At Trento, Davidovich with 25,000 men, attacked the 12,000 soldiers of Vaubois, a general newly arrived from Vendée, to whom Napoleon had entrusted the defence of the eastern bank of Lake Garda. Alvinzi, who had retained command of 50,000 men, attacked further east, through the valley of La Brenta. Napoleon had less than 18,000 men to confront him. We should recall that the 7000 men of the Serurier division were maintaining the blockade of Mantua, where Wurmser was still holed up with 23,000 men.


November 6, 1796

Everything was going very badly for the French. Vaubois broke down under Davidovich’s pressure. His brigades retreated in disarray towards the south, giving up 70 kilometres in four days with the loss of 4000 men. They were now in the region of Rivoli, where the Adige is less than six kilometers from Lake Garda. On the other side, Massena, faced with the overwhelming numerical superiority of Alvinzi, was only able to carry out rear-guard actions and was thrown back from Bassano. Napoleon led the Augereau and Massena divisions in a ferocious counter-attack to recapture the village. He knew that he must deal Alvinzi a decisive blow to gain time and restore order to Vaubois. If he abandoned Rivoli, the way would be open for Davidovich to join up with Wurmser in Mantua. With fewer than 20,000 men, Napoleon was to find himself caught between two armies of 50,000. It seemed as though Italy was about to be lost and its army annihilated.


On the evening of November 6, parts of Alvinzi’s forces had been pushed back beyond the Brenta, but the village of Bassano had not surrendered, and thousands of white uniforms were beginning to surround the French left flank.


Let us hear Napoleon once more: “I was forced to turn back to Verona, where I barely had time to gallop on to Rivoli to help out Vaubois.” Napoleon knew that tearful, imploring language can sway recruits, but it doesn't suit soldiers, that is, men who must never avert their eyes in the face of death. He reviewed his troops on the plain of Rivoli, while the threatening enemy was already on Monte Baldo, ten kilometres to the north, and castigated them for their weakness and appealing to their sense of duty and honour, "Soldiers of the 85th and the 39th, I am not happy with you. You succumbed at the first clash. In the next few hours you will have an opportunity to show the worth of the children of the Republic and to regain all my esteem. But if you act in such a fearful, timid and cowardly fashion once more, I will inscribe on your flags that they do not belong to the army of Italy."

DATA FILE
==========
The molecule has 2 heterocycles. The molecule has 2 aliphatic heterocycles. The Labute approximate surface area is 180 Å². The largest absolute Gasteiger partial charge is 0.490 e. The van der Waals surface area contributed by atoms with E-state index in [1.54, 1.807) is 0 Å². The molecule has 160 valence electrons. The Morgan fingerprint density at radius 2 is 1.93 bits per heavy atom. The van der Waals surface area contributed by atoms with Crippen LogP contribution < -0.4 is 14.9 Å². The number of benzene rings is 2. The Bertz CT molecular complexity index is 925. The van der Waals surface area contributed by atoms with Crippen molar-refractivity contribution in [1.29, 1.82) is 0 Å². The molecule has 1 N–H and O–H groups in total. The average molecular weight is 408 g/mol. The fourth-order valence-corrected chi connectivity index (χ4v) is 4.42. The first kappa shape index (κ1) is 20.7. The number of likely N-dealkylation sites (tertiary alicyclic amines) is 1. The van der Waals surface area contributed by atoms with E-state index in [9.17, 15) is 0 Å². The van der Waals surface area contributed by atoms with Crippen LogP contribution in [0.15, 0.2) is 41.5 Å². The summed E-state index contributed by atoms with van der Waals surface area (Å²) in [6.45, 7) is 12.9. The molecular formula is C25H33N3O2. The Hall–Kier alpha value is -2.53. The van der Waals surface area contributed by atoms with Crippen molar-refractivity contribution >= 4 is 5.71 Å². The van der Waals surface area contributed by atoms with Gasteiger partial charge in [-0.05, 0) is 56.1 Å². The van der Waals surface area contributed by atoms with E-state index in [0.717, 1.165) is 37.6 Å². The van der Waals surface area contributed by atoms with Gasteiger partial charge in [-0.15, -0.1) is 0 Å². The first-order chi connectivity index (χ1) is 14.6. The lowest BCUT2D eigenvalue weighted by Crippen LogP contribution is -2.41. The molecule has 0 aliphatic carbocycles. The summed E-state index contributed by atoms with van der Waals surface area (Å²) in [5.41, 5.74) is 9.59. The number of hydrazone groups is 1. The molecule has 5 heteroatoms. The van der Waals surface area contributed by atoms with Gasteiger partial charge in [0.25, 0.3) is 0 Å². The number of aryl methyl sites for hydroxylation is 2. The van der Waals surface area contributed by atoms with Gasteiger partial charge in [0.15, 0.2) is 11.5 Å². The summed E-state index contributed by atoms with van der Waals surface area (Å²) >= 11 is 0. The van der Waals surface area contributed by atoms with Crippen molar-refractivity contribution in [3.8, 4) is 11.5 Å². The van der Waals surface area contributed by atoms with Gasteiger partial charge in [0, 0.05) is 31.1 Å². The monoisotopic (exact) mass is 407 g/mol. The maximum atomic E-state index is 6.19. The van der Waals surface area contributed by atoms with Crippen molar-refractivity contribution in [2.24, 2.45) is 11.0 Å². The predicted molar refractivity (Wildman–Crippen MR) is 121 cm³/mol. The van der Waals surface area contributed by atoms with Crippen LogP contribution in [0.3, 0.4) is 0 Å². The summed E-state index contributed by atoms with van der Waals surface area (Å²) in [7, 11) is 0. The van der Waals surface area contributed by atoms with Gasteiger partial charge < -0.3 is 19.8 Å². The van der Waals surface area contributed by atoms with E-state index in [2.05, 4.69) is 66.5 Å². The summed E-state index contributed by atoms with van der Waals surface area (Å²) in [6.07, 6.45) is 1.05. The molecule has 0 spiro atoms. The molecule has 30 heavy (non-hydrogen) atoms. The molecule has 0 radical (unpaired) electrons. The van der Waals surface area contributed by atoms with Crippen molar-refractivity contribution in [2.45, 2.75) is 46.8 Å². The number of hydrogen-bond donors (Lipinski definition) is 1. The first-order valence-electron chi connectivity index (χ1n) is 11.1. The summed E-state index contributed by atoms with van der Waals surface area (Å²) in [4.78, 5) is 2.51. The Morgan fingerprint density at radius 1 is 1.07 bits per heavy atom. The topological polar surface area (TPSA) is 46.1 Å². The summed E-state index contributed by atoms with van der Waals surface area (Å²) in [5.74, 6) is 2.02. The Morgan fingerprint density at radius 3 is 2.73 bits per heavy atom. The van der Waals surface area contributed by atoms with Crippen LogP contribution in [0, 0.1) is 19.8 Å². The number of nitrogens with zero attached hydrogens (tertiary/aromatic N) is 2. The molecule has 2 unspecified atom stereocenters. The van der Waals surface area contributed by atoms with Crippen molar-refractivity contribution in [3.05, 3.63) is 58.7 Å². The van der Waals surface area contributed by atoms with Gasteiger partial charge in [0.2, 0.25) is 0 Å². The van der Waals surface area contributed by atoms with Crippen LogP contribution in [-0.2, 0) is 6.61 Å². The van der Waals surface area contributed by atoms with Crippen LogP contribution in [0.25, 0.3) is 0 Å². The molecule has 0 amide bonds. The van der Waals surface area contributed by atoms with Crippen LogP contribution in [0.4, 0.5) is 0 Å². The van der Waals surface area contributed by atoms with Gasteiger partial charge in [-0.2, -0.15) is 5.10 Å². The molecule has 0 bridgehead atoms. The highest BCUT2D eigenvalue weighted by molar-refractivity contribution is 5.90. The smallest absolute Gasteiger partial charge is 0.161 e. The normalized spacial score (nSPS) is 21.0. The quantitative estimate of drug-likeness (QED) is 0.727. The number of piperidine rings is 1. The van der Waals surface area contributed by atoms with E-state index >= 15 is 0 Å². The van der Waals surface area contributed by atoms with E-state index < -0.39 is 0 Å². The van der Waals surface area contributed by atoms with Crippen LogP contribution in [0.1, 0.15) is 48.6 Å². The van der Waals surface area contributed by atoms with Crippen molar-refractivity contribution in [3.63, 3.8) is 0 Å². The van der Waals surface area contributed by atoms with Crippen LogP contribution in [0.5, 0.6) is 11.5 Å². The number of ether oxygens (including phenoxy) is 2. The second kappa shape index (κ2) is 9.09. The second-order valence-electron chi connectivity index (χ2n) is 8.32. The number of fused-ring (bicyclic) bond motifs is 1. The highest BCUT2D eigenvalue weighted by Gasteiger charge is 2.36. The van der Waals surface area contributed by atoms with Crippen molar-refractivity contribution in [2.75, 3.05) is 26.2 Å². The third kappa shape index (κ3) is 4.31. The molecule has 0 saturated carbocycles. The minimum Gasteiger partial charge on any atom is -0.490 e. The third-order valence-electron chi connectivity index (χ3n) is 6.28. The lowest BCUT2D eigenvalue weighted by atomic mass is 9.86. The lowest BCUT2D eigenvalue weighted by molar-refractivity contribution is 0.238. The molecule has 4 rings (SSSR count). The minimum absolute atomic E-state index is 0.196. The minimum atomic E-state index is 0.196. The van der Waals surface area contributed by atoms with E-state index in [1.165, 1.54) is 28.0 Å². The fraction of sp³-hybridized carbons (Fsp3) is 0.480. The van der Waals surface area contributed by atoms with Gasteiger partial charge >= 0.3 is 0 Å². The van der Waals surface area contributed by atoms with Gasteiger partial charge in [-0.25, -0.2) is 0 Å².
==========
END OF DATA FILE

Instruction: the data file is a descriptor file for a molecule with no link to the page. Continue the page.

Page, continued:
In the following days, 85th and the 39th divisions, which Napoleon had personally placed in advantageous defensive positions with good artillery cover, inscribed their names in the annals of glory. It was their commander in chief who had restored their nerves of steel. After delivering his harangue, he had spent several hours in the field, sharing their soup and chatting familiarly among them. Napoleon sincerely loved his soldiers, and they worshipped him.


At Vaubois, he had said: “This is not Vendée. We are not running after peasants armed with pitchforks. We have to fight one against four against one of the best armies in the world. I order you to rely more on Joubert and follow his instructions.”


November 12, 1796

Defeat at Caldiero

On November 10, Alvinzi arrived in sight of Verona and set up a solid position on the Heights of Caldiero, 10 kilometres east of the city. After restoring order in the Vaubois division, Napoleon launched an offensive against him: "Alvinzi was master of Tyrol and of the entire country between Brenta and Adigo. I knew that Vaubois could only hold for a few days against Davidovich, and it was vital to beat Alvinzi quickly. On the 11th, I broke through from Verona, and on the 12th, Messena seized the Heights of Caldiero, but could not hold them. The brave General Launay was taken prisoner with the greater part of his batallions. It rained in torrents and the road soon became impossible for our artillery while we were being pounded by the enemy’s own guns. I had to withdraw to Verona. Our situation had become critical."